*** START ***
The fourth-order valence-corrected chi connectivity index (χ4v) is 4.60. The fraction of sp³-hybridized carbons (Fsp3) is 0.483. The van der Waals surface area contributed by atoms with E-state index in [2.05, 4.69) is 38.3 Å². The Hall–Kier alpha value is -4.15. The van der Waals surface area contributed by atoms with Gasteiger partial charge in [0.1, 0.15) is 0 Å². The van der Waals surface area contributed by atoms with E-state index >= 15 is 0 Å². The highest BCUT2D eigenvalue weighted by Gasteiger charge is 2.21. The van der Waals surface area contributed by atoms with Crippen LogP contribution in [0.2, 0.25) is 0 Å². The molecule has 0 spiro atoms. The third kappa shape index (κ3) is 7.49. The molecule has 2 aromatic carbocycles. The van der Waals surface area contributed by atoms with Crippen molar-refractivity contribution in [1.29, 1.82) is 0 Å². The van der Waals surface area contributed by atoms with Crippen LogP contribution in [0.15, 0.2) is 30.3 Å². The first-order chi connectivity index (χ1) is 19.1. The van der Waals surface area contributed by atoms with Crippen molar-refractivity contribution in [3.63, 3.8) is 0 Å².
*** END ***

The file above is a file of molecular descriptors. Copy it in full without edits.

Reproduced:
The fourth-order valence-corrected chi connectivity index (χ4v) is 4.60. The fraction of sp³-hybridized carbons (Fsp3) is 0.483. The van der Waals surface area contributed by atoms with E-state index in [2.05, 4.69) is 38.3 Å². The Hall–Kier alpha value is -4.15. The van der Waals surface area contributed by atoms with Gasteiger partial charge in [0.1, 0.15) is 0 Å². The van der Waals surface area contributed by atoms with E-state index >= 15 is 0 Å². The highest BCUT2D eigenvalue weighted by Gasteiger charge is 2.21. The van der Waals surface area contributed by atoms with Crippen LogP contribution in [0.2, 0.25) is 0 Å². The molecule has 0 spiro atoms. The third kappa shape index (κ3) is 7.49. The molecule has 2 aromatic carbocycles. The van der Waals surface area contributed by atoms with Crippen molar-refractivity contribution in [1.29, 1.82) is 0 Å². The van der Waals surface area contributed by atoms with Crippen LogP contribution in [0.15, 0.2) is 30.3 Å². The first-order chi connectivity index (χ1) is 19.1. The van der Waals surface area contributed by atoms with Crippen molar-refractivity contribution in [3.63, 3.8) is 0 Å².